Changing the nature of special needs: Utilizing a function-based approach to special needs planning

When preparing for emergencies, planners should be cognizant of individuals with "special needs." Analyzing various governmental agencies’ definitions demonstrates a lack of general consensus on who should be considered “special needs,” thus making it difficult to accommodate these individuals in current emergency plans. Compounding this problem is the “list of lists” approach currently used by many emergency planners. This approach mistakenly seeks to define “special needs” by compiling lists of disabilities, rather than focusing on the functional limitations of individuals in a particular emergency. The result of the “list of lists” approach is that some individuals are counted more than once and some are not counted at all.

This paper advocates the adoption of a uniform, functional based approach, which is supported by disability advocates and the Federal Emergency Management Agency. This functional approach focuses on factors that limit a person’s ability to care for himself or herself during an emergency. This methodology provides for those who have special needs, before, during, and after an emergency, by assessing their functional limitations based on five broad categories, namely: maintaining independence, communication, transportation, supervision, and medical care. After reviewing the benefits of adopting a functional approach, and examining some preliminary considerations for functional based planning, this paper advocates the adoption of a function based approach to special needs planning to best serve the needs of these individuals during an emergency.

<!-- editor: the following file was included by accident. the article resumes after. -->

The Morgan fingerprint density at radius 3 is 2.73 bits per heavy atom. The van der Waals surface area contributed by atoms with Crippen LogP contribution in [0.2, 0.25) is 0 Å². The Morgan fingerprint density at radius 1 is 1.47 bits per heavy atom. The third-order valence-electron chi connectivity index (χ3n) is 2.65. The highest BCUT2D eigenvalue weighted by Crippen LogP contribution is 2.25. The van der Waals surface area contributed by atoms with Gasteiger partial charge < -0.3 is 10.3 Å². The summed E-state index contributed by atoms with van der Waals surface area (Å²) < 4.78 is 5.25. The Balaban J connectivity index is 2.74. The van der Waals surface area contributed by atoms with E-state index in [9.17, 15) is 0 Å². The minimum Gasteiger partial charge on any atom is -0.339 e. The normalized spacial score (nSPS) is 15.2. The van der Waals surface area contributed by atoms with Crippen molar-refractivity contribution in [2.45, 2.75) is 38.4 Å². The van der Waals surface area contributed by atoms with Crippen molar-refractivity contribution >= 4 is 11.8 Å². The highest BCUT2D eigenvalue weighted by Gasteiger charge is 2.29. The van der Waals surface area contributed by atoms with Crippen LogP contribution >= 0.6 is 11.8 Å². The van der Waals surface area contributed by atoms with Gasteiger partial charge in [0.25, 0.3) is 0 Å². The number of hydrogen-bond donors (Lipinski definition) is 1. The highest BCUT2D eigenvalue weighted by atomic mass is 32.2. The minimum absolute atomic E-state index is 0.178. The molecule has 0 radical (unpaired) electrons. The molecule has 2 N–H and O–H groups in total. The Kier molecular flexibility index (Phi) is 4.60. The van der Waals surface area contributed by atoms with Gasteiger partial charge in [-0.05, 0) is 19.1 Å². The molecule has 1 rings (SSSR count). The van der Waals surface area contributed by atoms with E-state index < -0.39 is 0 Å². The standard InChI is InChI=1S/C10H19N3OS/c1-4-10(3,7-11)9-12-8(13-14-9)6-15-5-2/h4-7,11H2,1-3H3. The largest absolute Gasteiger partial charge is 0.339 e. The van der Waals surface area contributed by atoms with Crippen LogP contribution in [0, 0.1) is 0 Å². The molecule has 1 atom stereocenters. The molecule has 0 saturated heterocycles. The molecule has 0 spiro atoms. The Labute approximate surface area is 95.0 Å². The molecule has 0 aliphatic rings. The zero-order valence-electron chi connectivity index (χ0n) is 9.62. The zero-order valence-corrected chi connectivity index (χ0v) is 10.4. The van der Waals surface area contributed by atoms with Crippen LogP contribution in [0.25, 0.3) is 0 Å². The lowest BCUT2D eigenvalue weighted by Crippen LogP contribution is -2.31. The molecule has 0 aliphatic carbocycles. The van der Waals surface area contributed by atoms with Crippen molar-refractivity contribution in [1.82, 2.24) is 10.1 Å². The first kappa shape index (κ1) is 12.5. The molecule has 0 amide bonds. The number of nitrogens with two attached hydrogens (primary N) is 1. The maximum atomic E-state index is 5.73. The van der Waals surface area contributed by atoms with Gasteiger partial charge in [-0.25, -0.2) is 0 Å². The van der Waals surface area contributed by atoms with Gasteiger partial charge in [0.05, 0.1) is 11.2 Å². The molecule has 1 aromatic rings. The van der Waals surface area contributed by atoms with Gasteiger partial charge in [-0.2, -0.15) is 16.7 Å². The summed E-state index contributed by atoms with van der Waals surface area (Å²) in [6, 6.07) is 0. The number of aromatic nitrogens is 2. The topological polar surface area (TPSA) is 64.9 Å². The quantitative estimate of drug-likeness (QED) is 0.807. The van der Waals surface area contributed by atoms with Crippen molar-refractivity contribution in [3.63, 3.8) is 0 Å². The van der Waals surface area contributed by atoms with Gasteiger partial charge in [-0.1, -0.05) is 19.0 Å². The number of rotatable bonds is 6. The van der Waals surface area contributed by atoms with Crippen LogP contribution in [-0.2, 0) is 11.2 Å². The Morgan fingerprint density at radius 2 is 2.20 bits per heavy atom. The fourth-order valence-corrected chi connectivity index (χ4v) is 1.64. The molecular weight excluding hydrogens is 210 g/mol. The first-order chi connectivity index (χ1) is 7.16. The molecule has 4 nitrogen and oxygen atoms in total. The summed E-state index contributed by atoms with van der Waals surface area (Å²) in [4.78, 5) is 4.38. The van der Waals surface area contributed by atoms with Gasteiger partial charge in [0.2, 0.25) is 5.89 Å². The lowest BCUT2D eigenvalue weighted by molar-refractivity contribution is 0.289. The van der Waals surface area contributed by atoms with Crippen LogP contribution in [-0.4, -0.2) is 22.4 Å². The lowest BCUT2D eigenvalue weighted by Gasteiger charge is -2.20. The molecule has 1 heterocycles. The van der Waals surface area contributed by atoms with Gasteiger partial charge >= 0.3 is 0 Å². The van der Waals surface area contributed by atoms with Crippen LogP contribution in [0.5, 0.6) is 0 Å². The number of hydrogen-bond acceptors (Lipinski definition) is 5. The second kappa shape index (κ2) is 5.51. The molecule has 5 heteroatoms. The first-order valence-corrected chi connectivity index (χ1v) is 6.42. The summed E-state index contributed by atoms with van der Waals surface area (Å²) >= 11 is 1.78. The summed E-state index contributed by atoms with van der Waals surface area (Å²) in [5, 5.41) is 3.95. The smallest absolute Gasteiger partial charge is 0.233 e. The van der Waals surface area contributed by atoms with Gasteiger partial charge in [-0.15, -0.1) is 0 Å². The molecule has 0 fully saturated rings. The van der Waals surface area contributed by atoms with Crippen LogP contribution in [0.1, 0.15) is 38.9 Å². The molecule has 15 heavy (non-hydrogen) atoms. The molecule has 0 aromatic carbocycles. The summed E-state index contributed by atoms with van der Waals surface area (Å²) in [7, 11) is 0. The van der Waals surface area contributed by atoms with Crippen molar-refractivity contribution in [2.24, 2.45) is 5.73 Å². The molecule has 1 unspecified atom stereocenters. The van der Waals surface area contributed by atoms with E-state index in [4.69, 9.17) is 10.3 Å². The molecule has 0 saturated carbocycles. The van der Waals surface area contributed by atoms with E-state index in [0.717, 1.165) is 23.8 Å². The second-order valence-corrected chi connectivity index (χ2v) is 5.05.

This article appeared in the March/April 2010 issue of the Journal of Emergency Management.

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